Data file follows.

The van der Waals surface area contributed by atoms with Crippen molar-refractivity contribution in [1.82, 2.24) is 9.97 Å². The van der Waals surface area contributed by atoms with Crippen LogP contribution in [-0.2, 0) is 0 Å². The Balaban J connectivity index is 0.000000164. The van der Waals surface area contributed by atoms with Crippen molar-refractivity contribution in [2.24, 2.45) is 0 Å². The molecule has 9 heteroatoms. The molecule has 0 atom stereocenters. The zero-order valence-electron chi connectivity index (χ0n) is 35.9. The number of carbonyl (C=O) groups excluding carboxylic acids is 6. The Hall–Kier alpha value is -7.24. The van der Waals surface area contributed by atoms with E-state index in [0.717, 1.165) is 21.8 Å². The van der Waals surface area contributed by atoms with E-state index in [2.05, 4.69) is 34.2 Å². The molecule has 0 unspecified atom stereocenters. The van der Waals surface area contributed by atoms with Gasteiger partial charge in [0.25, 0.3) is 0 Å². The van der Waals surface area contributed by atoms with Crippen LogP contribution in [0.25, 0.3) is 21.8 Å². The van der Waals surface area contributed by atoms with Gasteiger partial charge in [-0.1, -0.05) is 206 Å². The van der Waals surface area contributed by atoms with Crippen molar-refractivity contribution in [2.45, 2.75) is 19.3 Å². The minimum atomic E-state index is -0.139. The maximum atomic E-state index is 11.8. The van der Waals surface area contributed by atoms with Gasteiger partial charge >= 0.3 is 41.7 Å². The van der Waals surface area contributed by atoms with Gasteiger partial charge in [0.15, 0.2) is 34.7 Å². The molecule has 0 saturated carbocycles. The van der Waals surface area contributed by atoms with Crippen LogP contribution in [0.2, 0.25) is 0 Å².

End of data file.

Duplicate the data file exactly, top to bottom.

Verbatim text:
The van der Waals surface area contributed by atoms with Crippen molar-refractivity contribution in [1.82, 2.24) is 9.97 Å². The van der Waals surface area contributed by atoms with Crippen LogP contribution in [-0.2, 0) is 0 Å². The Balaban J connectivity index is 0.000000164. The van der Waals surface area contributed by atoms with Crippen molar-refractivity contribution in [2.24, 2.45) is 0 Å². The molecule has 9 heteroatoms. The molecule has 0 atom stereocenters. The zero-order valence-electron chi connectivity index (χ0n) is 35.9. The number of carbonyl (C=O) groups excluding carboxylic acids is 6. The Hall–Kier alpha value is -7.24. The van der Waals surface area contributed by atoms with E-state index in [0.717, 1.165) is 21.8 Å². The van der Waals surface area contributed by atoms with E-state index in [2.05, 4.69) is 34.2 Å². The molecule has 0 unspecified atom stereocenters. The van der Waals surface area contributed by atoms with Gasteiger partial charge in [0.25, 0.3) is 0 Å². The van der Waals surface area contributed by atoms with Crippen LogP contribution in [0.25, 0.3) is 21.8 Å². The van der Waals surface area contributed by atoms with Gasteiger partial charge in [-0.1, -0.05) is 206 Å². The van der Waals surface area contributed by atoms with Crippen molar-refractivity contribution in [2.45, 2.75) is 19.3 Å². The minimum atomic E-state index is -0.139. The maximum atomic E-state index is 11.8. The van der Waals surface area contributed by atoms with Gasteiger partial charge >= 0.3 is 41.7 Å². The van der Waals surface area contributed by atoms with Gasteiger partial charge in [0.15, 0.2) is 34.7 Å². The molecule has 0 saturated carbocycles. The van der Waals surface area contributed by atoms with Crippen LogP contribution in [0.2, 0.25) is 0 Å².